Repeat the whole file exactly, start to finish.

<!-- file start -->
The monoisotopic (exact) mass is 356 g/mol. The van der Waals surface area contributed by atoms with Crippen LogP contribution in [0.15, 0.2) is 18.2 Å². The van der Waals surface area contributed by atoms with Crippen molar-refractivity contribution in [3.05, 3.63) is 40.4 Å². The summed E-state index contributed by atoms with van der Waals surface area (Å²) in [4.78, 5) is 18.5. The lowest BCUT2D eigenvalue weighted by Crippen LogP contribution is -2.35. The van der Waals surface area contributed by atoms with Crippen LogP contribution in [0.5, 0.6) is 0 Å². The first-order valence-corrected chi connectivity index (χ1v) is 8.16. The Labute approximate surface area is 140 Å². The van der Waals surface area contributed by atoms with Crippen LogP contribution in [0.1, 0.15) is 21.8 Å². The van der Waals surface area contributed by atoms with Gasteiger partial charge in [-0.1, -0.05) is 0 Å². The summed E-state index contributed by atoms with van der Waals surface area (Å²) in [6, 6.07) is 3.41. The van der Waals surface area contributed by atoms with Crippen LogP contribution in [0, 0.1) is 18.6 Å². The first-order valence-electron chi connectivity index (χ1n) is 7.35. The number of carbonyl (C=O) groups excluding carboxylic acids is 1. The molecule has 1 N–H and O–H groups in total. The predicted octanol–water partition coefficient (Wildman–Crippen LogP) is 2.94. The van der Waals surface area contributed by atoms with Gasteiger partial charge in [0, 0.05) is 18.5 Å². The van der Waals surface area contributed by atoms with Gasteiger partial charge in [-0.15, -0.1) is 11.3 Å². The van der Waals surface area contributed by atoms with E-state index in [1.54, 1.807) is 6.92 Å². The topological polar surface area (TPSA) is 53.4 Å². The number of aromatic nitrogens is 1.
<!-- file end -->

The monoisotopic (exact) mass is 356 g/mol. The van der Waals surface area contributed by atoms with Crippen LogP contribution in [0.15, 0.2) is 18.2 Å². The van der Waals surface area contributed by atoms with Crippen molar-refractivity contribution in [3.05, 3.63) is 40.4 Å². The summed E-state index contributed by atoms with van der Waals surface area (Å²) in [4.78, 5) is 18.5. The lowest BCUT2D eigenvalue weighted by Crippen LogP contribution is -2.35. The van der Waals surface area contributed by atoms with Crippen LogP contribution in [0.5, 0.6) is 0 Å². The first-order valence-corrected chi connectivity index (χ1v) is 8.16. The Labute approximate surface area is 140 Å². The van der Waals surface area contributed by atoms with Crippen LogP contribution in [0.1, 0.15) is 21.8 Å². The van der Waals surface area contributed by atoms with Gasteiger partial charge in [-0.1, -0.05) is 0 Å². The summed E-state index contributed by atoms with van der Waals surface area (Å²) in [6, 6.07) is 3.41. The van der Waals surface area contributed by atoms with Crippen LogP contribution in [0, 0.1) is 18.6 Å². The first-order valence-electron chi connectivity index (χ1n) is 7.35. The number of carbonyl (C=O) groups excluding carboxylic acids is 1. The molecule has 1 N–H and O–H groups in total. The predicted octanol–water partition coefficient (Wildman–Crippen LogP) is 2.94. The van der Waals surface area contributed by atoms with Gasteiger partial charge in [0, 0.05) is 18.5 Å². The van der Waals surface area contributed by atoms with Gasteiger partial charge in [-0.15, -0.1) is 11.3 Å². The van der Waals surface area contributed by atoms with E-state index in [1.54, 1.807) is 6.92 Å². The topological polar surface area (TPSA) is 53.4 Å². The number of aromatic nitrogens is 1.